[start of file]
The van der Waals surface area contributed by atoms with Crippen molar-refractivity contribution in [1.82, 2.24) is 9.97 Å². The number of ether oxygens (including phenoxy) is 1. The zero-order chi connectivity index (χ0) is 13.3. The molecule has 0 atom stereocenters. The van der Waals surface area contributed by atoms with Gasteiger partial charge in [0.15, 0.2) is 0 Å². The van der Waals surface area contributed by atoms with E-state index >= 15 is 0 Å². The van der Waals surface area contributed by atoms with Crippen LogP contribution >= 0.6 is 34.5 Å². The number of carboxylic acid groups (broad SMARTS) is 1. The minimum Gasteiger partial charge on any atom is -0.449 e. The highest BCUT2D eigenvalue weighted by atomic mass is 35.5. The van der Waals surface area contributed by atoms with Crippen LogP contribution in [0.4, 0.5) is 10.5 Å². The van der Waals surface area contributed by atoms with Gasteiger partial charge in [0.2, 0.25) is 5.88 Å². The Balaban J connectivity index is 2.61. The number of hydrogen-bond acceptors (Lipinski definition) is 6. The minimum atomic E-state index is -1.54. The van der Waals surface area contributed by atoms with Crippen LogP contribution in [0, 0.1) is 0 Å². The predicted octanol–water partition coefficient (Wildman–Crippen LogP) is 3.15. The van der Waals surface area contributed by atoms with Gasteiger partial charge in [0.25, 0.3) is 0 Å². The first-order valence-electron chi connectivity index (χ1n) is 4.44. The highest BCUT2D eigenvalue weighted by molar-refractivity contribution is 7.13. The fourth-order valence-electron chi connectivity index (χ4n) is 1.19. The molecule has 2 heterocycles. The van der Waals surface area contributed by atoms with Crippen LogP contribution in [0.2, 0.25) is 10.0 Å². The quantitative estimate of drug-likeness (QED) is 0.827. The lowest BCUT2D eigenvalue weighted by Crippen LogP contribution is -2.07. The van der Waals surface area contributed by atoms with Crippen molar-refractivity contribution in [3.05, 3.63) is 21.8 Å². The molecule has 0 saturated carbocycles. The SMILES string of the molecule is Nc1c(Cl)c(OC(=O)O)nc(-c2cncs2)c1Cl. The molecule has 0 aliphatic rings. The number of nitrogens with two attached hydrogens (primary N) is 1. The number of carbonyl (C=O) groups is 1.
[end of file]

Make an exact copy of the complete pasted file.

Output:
The van der Waals surface area contributed by atoms with Crippen molar-refractivity contribution in [1.82, 2.24) is 9.97 Å². The number of ether oxygens (including phenoxy) is 1. The zero-order chi connectivity index (χ0) is 13.3. The molecule has 0 atom stereocenters. The van der Waals surface area contributed by atoms with Gasteiger partial charge in [0.15, 0.2) is 0 Å². The van der Waals surface area contributed by atoms with E-state index >= 15 is 0 Å². The van der Waals surface area contributed by atoms with Crippen LogP contribution >= 0.6 is 34.5 Å². The number of carboxylic acid groups (broad SMARTS) is 1. The minimum Gasteiger partial charge on any atom is -0.449 e. The highest BCUT2D eigenvalue weighted by atomic mass is 35.5. The van der Waals surface area contributed by atoms with Crippen LogP contribution in [0.4, 0.5) is 10.5 Å². The van der Waals surface area contributed by atoms with Gasteiger partial charge in [0.2, 0.25) is 5.88 Å². The Balaban J connectivity index is 2.61. The number of hydrogen-bond acceptors (Lipinski definition) is 6. The minimum atomic E-state index is -1.54. The van der Waals surface area contributed by atoms with Crippen LogP contribution in [0, 0.1) is 0 Å². The predicted octanol–water partition coefficient (Wildman–Crippen LogP) is 3.15. The van der Waals surface area contributed by atoms with Gasteiger partial charge in [0.25, 0.3) is 0 Å². The first-order valence-electron chi connectivity index (χ1n) is 4.44. The highest BCUT2D eigenvalue weighted by molar-refractivity contribution is 7.13. The fourth-order valence-electron chi connectivity index (χ4n) is 1.19. The molecule has 2 heterocycles. The van der Waals surface area contributed by atoms with Crippen LogP contribution in [0.2, 0.25) is 10.0 Å². The quantitative estimate of drug-likeness (QED) is 0.827. The lowest BCUT2D eigenvalue weighted by Crippen LogP contribution is -2.07. The van der Waals surface area contributed by atoms with Crippen molar-refractivity contribution in [3.05, 3.63) is 21.8 Å². The molecule has 0 saturated carbocycles. The SMILES string of the molecule is Nc1c(Cl)c(OC(=O)O)nc(-c2cncs2)c1Cl. The molecule has 0 aliphatic rings. The number of nitrogens with two attached hydrogens (primary N) is 1. The number of carbonyl (C=O) groups is 1.